FINALLY, another decent commentary on the Gospel of Matt. Thanx to Dr. Bird [Speaking by faith!] for the heads up on John Nolland's new NIGNT commentary on the gospel of Matt.

Having devoted the past ten years of his life to research for this major new work, John Nolland gives us a commentary on Matthew that engages with a notable range of Matthean scholarship and offers fresh interpretations of this most Jewish of the Gospels. Without neglecting Matthews sources or historical background, Nolland's volume focuses on the story that Matthew tells and how it is told.

Nolland maintains that the Gospel of Matthew reflects the historical ministry of Jesus with considerable accuracy, and he brings to the table new evidence for an early date of composition. With remarkable facility he connects Matthews story with its source in Mark as well as with other parts of the biblical narrative. Other features of his commentary include an introduction summarizing key information, accurate translations of the Gospel based on the latest critical Greek text, and thorough bibliographies for each section. Students, teachers, and preachers of Matthews Gospel will be delighted by these features no less than by Nolland's invaluable verse-by-verse comments.

I'm really excited by this new commentary because solid commentaries on Matt are few and far between! Davies and Allison are a must have for any serious scholarship but for straight exegetical and historical study, I'm still going with Keener and France. Morris and Hagner were unhelpful at best and just resorting to theology at worst. not that there isn't a place for theology in a commentary, but I found these two authors resorted to theology far to quickly without actually exegeting the text and struggling with its meanings and meaning. Keener is the best for historical criticism and back-ground information. The primary sources given could keep any scholar busy for a long time! I've not read Luz on Matthew, but from what I've heard its pretty good. So yeah, if it comes out in September [hint hint, it's someone's B-day in September!] I'll have to think about letting someone get it for me [hint, hint].
Enough hints, I want this commentary!
UPDATE: Silly me forgot to mention Warren Carter's seminal commentary on the Gospel of Matthew: Matthew and the Margins: A Religious and Socio-Political Reading (Maryknoll: Orbis Books, 2000). This has been a tremendously helpful commentary for all the background information on Roman Imperialism. On that, I just managed to get a copy of Ittai Gradel's excellent book: Emperor Worship and Roman Religion [OUP, 2002] Wheeler offers a fare review of the book which has its origins as a doctoral thesis under Simon Price, whom many will know as the author of Rituals and Power: the Roman Imperial Cult in Asia Minor [CUP, 1984]. This book paved the way for research like that of Carter's, Horsley and of course, mine!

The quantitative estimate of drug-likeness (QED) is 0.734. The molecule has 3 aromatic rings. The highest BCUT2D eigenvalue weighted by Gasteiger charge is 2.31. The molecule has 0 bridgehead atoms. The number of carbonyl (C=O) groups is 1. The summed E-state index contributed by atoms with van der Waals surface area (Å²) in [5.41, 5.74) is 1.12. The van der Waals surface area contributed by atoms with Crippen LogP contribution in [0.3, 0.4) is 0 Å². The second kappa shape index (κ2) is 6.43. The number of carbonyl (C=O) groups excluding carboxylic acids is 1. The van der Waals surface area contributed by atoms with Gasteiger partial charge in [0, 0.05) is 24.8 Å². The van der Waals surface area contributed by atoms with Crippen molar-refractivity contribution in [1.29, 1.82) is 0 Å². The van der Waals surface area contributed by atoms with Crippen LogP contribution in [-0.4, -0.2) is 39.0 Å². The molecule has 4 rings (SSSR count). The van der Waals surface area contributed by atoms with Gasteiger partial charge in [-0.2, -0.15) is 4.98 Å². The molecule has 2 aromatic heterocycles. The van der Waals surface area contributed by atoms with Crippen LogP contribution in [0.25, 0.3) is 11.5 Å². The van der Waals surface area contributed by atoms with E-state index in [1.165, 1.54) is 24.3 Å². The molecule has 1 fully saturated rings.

Tuesday, July 19, 2005

Meier & the Cross

Well, almost. Over at Deinde, Mark Cheeseman has some Concluding Thoughts on a series of lectures given by J. P. Meier. Cheeseman makes the comment that Meier was questioned as to why Jesus was killed? Apparently, Meier took the same line as Sanders.
Meier's answer was along the lines of E. P. Sander's solution to this problem, probably no surprise given that Sander's also views many of the conflict stories as inauthentic. Probably the most interesting part to his answer was the observation that Caiaphas and Pilate, among all the Jewish and Roman leaders of the era, survived substantially longer than most of the others who held similar positions. Furthermore, their periods of leadership are roughly the same. Meier suggested that they lasted as long as they did because they were able to work effectively together, and most importantly, were together effective at heading off the sort of thing that happened in 70 C.E. In essence, they were good at engaging a policy of pre-emptive strike (Meier actually used that term with a bit of a wink at its most recent usage), in which they could pick the troublemakers early on and get rid of them before anything came of it. Eventually, Jesus poked his head up too far in some of the things he did when he went to Jerusalem the final time (Meier goes with the Gospel of John on this one, that Jesus went up to Jerusalem a number of times and 'ministered' there). The policy of pre-emptive strike rolled into play and Jesus was able to be conveniently done away with at the time most people were busy preparing for the Passover feast. [Italics mine.]